An overview of Chinese culture, particularly visions of life and the afterlife, told through feast imagery from three historically transformative dynasties Feasting was an important social and ritual activity in China beginning in the Bronze Age, and cuisine retains a strong cultural significance to this day.
This book focuses on feasting in the 10th through 14th centuries, examining Chinese paintings of feasts from the Song (960-1279), Liao (907-1125), and Yuan (1279-1368) dynasties.
Feast images, more so than works from any other painting genre, depict scenes from the past, the present, and the afterlife alike.
More specifically, as author Zoe S. Kwok explains in the book's insightful text, they portray a continuum between life and what lies beyond it; this volume is the first to make such a connection.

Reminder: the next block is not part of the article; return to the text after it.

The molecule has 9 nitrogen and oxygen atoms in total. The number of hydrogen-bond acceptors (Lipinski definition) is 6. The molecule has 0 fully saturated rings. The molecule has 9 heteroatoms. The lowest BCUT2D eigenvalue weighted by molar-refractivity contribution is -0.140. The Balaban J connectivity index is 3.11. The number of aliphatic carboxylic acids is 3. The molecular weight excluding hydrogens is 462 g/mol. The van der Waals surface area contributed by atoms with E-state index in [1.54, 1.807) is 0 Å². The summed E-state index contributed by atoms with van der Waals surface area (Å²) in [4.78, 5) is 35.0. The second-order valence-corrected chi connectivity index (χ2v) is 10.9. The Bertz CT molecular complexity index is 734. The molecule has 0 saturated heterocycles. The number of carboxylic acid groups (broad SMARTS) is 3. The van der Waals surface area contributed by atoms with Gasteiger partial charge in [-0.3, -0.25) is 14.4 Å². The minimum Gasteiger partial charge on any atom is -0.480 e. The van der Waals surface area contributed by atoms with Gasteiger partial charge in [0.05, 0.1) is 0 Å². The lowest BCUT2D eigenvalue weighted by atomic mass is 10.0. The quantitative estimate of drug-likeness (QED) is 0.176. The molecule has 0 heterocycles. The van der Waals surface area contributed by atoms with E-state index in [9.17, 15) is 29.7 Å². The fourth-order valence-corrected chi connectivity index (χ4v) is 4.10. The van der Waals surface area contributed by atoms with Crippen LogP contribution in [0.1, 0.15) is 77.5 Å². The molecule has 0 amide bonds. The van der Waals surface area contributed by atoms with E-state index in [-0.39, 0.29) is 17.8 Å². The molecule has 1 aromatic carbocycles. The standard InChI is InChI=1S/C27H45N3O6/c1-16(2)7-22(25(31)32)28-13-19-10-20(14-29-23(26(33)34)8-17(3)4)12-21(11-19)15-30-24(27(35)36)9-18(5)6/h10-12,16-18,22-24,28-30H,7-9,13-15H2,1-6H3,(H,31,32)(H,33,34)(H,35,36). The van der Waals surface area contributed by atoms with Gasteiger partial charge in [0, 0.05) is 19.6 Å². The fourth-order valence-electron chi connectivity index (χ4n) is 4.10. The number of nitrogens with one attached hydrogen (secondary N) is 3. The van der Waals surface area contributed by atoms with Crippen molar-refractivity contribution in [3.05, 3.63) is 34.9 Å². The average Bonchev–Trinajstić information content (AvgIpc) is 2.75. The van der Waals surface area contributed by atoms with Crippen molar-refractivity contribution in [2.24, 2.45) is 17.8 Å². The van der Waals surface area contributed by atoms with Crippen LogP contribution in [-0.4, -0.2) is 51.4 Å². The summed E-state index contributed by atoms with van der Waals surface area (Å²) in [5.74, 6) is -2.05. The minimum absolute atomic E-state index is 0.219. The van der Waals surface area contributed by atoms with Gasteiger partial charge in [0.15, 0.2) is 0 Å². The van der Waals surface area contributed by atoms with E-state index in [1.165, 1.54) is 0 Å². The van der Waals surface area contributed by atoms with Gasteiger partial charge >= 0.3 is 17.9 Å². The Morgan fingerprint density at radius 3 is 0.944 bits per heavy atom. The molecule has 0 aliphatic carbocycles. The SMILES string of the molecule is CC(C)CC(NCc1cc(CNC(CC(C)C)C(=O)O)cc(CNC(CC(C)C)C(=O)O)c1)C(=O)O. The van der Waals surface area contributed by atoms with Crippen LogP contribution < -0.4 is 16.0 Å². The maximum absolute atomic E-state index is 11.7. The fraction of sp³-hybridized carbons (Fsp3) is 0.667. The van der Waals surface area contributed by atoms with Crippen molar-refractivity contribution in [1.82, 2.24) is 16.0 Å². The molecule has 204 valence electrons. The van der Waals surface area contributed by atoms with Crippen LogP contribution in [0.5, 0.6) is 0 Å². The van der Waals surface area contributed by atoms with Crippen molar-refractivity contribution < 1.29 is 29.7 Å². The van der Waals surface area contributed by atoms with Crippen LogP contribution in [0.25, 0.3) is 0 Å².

Full-color plates highlight a rare group of paintings as well as complementary ceramic, metal, stone, and textile objects, and the nearly fifty individual catalogue entries touch on diverse topics-not only food and drink but dance, music, costume, burial practices, artistic patronage, and more.